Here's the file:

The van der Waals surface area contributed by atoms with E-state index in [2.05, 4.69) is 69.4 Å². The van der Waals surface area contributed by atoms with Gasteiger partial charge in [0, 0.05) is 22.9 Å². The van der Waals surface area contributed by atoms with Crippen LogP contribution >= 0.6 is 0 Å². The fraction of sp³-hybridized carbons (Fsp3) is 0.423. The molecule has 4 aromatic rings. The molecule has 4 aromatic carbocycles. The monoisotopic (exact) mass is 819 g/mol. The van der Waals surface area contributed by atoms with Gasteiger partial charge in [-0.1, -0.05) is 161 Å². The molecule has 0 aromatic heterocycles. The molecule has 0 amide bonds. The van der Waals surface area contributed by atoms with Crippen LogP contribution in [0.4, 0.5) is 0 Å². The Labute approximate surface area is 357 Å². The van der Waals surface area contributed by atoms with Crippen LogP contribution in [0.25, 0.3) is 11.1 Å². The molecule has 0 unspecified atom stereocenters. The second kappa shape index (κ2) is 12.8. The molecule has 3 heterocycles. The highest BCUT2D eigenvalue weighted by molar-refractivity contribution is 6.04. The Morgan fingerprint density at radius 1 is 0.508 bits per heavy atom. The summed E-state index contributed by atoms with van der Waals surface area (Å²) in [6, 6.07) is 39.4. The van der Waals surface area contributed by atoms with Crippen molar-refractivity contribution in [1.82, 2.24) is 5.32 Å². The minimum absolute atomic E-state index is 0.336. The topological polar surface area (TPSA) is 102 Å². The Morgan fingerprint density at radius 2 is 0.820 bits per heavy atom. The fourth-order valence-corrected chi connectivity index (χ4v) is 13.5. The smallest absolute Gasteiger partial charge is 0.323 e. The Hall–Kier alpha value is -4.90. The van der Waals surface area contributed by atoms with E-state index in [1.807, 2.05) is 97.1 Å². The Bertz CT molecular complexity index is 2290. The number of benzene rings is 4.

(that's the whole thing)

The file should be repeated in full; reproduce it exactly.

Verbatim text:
The van der Waals surface area contributed by atoms with E-state index in [2.05, 4.69) is 69.4 Å². The van der Waals surface area contributed by atoms with Gasteiger partial charge in [0, 0.05) is 22.9 Å². The van der Waals surface area contributed by atoms with Crippen LogP contribution >= 0.6 is 0 Å². The fraction of sp³-hybridized carbons (Fsp3) is 0.423. The molecule has 4 aromatic rings. The molecule has 4 aromatic carbocycles. The monoisotopic (exact) mass is 819 g/mol. The van der Waals surface area contributed by atoms with Gasteiger partial charge in [-0.1, -0.05) is 161 Å². The molecule has 0 aromatic heterocycles. The molecule has 0 amide bonds. The van der Waals surface area contributed by atoms with Crippen LogP contribution in [0.4, 0.5) is 0 Å². The Labute approximate surface area is 357 Å². The van der Waals surface area contributed by atoms with Crippen LogP contribution in [0.25, 0.3) is 11.1 Å². The molecule has 0 unspecified atom stereocenters. The second kappa shape index (κ2) is 12.8. The molecule has 3 heterocycles. The highest BCUT2D eigenvalue weighted by molar-refractivity contribution is 6.04. The Morgan fingerprint density at radius 1 is 0.508 bits per heavy atom. The summed E-state index contributed by atoms with van der Waals surface area (Å²) in [6, 6.07) is 39.4. The van der Waals surface area contributed by atoms with Crippen molar-refractivity contribution in [1.82, 2.24) is 5.32 Å². The minimum absolute atomic E-state index is 0.336. The topological polar surface area (TPSA) is 102 Å². The Morgan fingerprint density at radius 2 is 0.820 bits per heavy atom. The fourth-order valence-corrected chi connectivity index (χ4v) is 13.5. The smallest absolute Gasteiger partial charge is 0.323 e. The Hall–Kier alpha value is -4.90. The van der Waals surface area contributed by atoms with E-state index in [1.807, 2.05) is 97.1 Å². The Bertz CT molecular complexity index is 2290. The number of benzene rings is 4.